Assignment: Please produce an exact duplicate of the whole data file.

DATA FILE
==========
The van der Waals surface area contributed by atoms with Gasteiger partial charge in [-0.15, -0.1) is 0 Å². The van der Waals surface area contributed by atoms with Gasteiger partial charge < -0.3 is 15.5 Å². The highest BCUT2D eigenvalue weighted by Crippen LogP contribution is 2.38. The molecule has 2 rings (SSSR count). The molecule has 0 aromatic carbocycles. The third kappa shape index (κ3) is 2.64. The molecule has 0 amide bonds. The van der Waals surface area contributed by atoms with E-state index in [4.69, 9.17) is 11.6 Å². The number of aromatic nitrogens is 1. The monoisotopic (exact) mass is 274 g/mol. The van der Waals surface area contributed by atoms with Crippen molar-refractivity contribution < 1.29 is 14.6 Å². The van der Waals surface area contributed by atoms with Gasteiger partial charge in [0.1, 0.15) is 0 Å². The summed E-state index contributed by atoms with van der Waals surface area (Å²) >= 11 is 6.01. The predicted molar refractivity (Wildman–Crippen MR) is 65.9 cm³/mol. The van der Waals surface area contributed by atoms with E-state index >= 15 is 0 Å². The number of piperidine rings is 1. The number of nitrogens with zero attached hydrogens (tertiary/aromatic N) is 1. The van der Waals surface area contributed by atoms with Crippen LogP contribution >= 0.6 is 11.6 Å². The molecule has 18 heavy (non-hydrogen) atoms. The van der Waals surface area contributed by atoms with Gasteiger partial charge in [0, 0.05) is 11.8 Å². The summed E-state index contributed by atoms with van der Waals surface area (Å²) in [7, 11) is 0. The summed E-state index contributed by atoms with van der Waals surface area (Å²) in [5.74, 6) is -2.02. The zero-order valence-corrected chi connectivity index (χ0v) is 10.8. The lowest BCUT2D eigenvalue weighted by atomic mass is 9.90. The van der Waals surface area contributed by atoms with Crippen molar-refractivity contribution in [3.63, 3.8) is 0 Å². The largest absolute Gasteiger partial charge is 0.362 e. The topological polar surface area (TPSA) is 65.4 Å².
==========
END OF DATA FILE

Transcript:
The van der Waals surface area contributed by atoms with Gasteiger partial charge in [-0.15, -0.1) is 0 Å². The van der Waals surface area contributed by atoms with Gasteiger partial charge < -0.3 is 15.5 Å². The highest BCUT2D eigenvalue weighted by Crippen LogP contribution is 2.38. The molecule has 2 rings (SSSR count). The molecule has 0 aromatic carbocycles. The third kappa shape index (κ3) is 2.64. The molecule has 0 amide bonds. The van der Waals surface area contributed by atoms with E-state index in [4.69, 9.17) is 11.6 Å². The number of aromatic nitrogens is 1. The monoisotopic (exact) mass is 274 g/mol. The van der Waals surface area contributed by atoms with Crippen molar-refractivity contribution < 1.29 is 14.6 Å². The van der Waals surface area contributed by atoms with Gasteiger partial charge in [0.1, 0.15) is 0 Å². The summed E-state index contributed by atoms with van der Waals surface area (Å²) >= 11 is 6.01. The predicted molar refractivity (Wildman–Crippen MR) is 65.9 cm³/mol. The van der Waals surface area contributed by atoms with E-state index >= 15 is 0 Å². The number of piperidine rings is 1. The number of nitrogens with zero attached hydrogens (tertiary/aromatic N) is 1. The van der Waals surface area contributed by atoms with Crippen LogP contribution >= 0.6 is 11.6 Å². The molecule has 18 heavy (non-hydrogen) atoms. The van der Waals surface area contributed by atoms with Gasteiger partial charge in [0, 0.05) is 11.8 Å². The summed E-state index contributed by atoms with van der Waals surface area (Å²) in [7, 11) is 0. The summed E-state index contributed by atoms with van der Waals surface area (Å²) in [5.74, 6) is -2.02. The zero-order valence-corrected chi connectivity index (χ0v) is 10.8. The lowest BCUT2D eigenvalue weighted by atomic mass is 9.90. The van der Waals surface area contributed by atoms with Crippen molar-refractivity contribution in [3.63, 3.8) is 0 Å². The largest absolute Gasteiger partial charge is 0.362 e. The topological polar surface area (TPSA) is 65.4 Å².